Written by Susan W. Smith
posted on September 15, 2008 22:33
The Thousand Islands' fine friend, Hal McCarney died on September 16th in Kingston General Hospital. He was 81. The Kingston Whig Standard immediately published on their website: "one of the most loved and respected persons in the history of Queen's University football and an exceedingly successful Gananoque businessman, passed away yesterday."
Photo courtesy of Chris McCarney
It is true that Hal was a valued member of the Queen's community - and his greatest love was promoting Queen's Football. The Queen's community will pay tribute in their way, but Hal was also one of the great promoters of our region.
Already published on TI Life is the following article about the installation of the Statue of St. Lawrence. Click here. However Hal was the prime initiator of other important projects. He is also a principal shareholder of the Gananqoue Boat Line. The list of organizations to which he was a member and trustee is too long to compile in a short time. But suffice it to say there has hardly been a person living in the Gananoque region that has not benefited from Hal's enthusiasm, wisdom or financial support.
Hal was a founding member and the greatest supporter of Gananoque's Festival of the Islands - an annual 9-day extravaganza. He helped build Gananoque's Arthur Child Heritage Museum and was a continual promoter to save Gananoque's Airport. He supported his church, schools and community programs. He also published a novel: Chess with Violence: Rum Running in the 1000 Islands, and wrote many lyrics relating to the Islands which he put to music.
Hal was a "doer". A story which illustrates that quality concerns the three exquisite large scale ship models proudly on display in Gananoque's Arthur Child Heritage Museum. Apparently he had been watching a documentary on CBC Television about an elderly gentleman, William Morrison who had spent years crafting these models to the highest imaginable standard. He was considering downsizing to a smaller home and discussing what he might do with them. One went to the Canadian Museum of Civilization in Ottawa but three others remained.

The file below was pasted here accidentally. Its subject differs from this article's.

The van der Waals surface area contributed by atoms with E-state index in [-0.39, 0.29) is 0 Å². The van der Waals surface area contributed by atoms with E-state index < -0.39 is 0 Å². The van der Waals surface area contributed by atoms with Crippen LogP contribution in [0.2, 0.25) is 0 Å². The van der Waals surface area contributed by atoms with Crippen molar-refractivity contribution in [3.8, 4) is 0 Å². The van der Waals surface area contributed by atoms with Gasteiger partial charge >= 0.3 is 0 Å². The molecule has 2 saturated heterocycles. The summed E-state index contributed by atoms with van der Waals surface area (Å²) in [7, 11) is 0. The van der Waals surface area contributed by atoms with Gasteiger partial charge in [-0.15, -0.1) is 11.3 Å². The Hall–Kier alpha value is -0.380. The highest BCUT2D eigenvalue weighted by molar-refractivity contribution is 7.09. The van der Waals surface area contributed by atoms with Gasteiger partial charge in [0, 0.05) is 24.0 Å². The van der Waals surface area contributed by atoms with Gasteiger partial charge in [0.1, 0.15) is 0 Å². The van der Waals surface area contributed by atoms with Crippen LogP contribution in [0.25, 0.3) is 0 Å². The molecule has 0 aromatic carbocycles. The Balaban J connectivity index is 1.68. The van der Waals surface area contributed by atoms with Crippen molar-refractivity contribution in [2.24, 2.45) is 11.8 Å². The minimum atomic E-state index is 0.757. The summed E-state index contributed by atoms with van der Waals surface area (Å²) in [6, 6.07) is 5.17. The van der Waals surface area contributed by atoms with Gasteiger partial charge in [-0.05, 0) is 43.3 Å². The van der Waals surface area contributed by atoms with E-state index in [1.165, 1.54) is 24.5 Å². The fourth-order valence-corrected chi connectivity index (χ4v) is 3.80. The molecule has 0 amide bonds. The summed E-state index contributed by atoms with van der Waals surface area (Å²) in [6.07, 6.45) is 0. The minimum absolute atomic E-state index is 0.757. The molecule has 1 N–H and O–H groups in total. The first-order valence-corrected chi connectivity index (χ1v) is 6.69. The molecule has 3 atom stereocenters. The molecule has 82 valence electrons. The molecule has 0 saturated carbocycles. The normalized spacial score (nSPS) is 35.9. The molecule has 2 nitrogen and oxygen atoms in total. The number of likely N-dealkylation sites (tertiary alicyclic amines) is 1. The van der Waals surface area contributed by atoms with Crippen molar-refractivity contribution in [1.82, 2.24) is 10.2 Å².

Hal missed the rest of the show while he frantically searched for the man's phone number and within minutes had successfully presented the case that the ships' best home would be Gananoque. He further arranged that Morrison would periodically share his knowledge and passion with the public at the Museum.
Most would have let the opportunity pass or not even seen it, but thanks to Hal's quick thinking and instant action, he was able to find an ideal home for them as well as a new friend while acquiring an important display that will be enjoyed by the community and its visitors into the future.
A wonderful doer. The Thousand Islands community has lost a great friend.
by Susan W. Smith and Ian Coristine
Susan W. Smith served on several volunteer boards with Hal McCarney, the most recent was the Arthur Child Heritage Museum. She also worked with Hal when he was a volunteer for Queen's University and Susan was the Senior Development Officer at Queen's School of Business, Queen's University.
Previously published article in TI Life: A new sight for sight-seers is the statue of St. Lawrence recently sculpted and erected in Canadian waters by "The Admirals," who passed the hat among club members for the project.
The Admiralty of the Thousand Islands Navy is comprised of "admirals" on both sides of the border. The organization, founded in 1938, is largely social in purpose, having two meetings a year. The group has acquired shoals and small islands to protect them from development. Members contribute to payment of annual taxes on the properties. Hal McCarney of Gananoque was prime mover in the St. Lawrence statue campaign.